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  • Questions about CNC

    I have two questions about CNC machines?

    1. Do they all have DRO for close-loop control on all axis?

    2. How is the tool wear comepensation done? It is calculated or do some machines actually sense or measure the wear and compensate accordingly?

    Thanks.

    Albert

  • #2
    Albert,

    Don't know about the closed loop.

    The machine uses values that are stored as variables to claculate how much to offset the tool path when using TRC. These values have to be input into the control memory. They can be input by the operator or by using some type of probe or laser device. In all situations some measurement is made to determine the value needed. Most CNC turning centers now have tool probes for setting the tool offset values most machining centers can be set up with probes for measuring tool dia and height as well as probes for measuring the part being run. High end O.D. grinders can be fitted with a device that monitors the size of the part during the grinding process and makes the needed adjustments while the wheel is in contact with the part. You can add as an option on many machine tools a featur called tool load monitoring that will tell the machine to stop using a tool when the spindle load reaches a designated point. This feature prevents the use of dull tools and spindle overloads. Nearly all machines will allow the use of macro programming and probes to give the user the ability to measure or monitor anything.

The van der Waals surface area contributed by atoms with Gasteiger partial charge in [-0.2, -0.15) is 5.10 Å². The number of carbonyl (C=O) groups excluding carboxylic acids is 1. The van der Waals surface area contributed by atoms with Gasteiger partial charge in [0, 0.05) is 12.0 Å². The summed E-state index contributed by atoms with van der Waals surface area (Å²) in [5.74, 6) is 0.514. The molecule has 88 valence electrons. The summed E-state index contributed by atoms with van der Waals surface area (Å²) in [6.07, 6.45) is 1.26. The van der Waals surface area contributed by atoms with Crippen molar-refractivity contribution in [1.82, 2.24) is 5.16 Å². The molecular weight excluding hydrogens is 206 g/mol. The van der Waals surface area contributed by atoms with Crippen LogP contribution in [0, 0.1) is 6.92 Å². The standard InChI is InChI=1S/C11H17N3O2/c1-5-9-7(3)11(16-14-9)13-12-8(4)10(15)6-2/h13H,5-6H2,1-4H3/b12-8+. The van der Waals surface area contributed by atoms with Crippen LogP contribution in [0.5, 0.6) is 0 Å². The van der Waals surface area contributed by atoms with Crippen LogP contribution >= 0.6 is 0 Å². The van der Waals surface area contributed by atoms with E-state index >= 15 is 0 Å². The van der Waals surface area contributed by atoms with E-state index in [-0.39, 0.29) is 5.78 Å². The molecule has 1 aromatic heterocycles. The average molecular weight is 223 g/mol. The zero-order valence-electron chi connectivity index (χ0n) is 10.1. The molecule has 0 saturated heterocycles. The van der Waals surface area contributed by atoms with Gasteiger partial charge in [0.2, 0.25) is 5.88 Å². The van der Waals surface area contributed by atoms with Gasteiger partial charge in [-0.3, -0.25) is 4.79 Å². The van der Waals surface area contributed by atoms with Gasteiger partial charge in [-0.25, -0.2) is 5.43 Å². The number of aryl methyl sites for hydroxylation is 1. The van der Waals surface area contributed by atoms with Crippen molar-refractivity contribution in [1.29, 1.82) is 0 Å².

CT

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    • #3
      Albert,

      99.9% of cnc machines use servo motors which rotate the ballscrews thus moving the respective axis.

      Now don't get this mixed up with Servo which makes a kinda sorta CNC conversion for manual machines which takes it's positions from the DRO. Kinda a neat system, won't do all that a full servomotor cnc machine will do. I don't think it will do circular interpolation and such.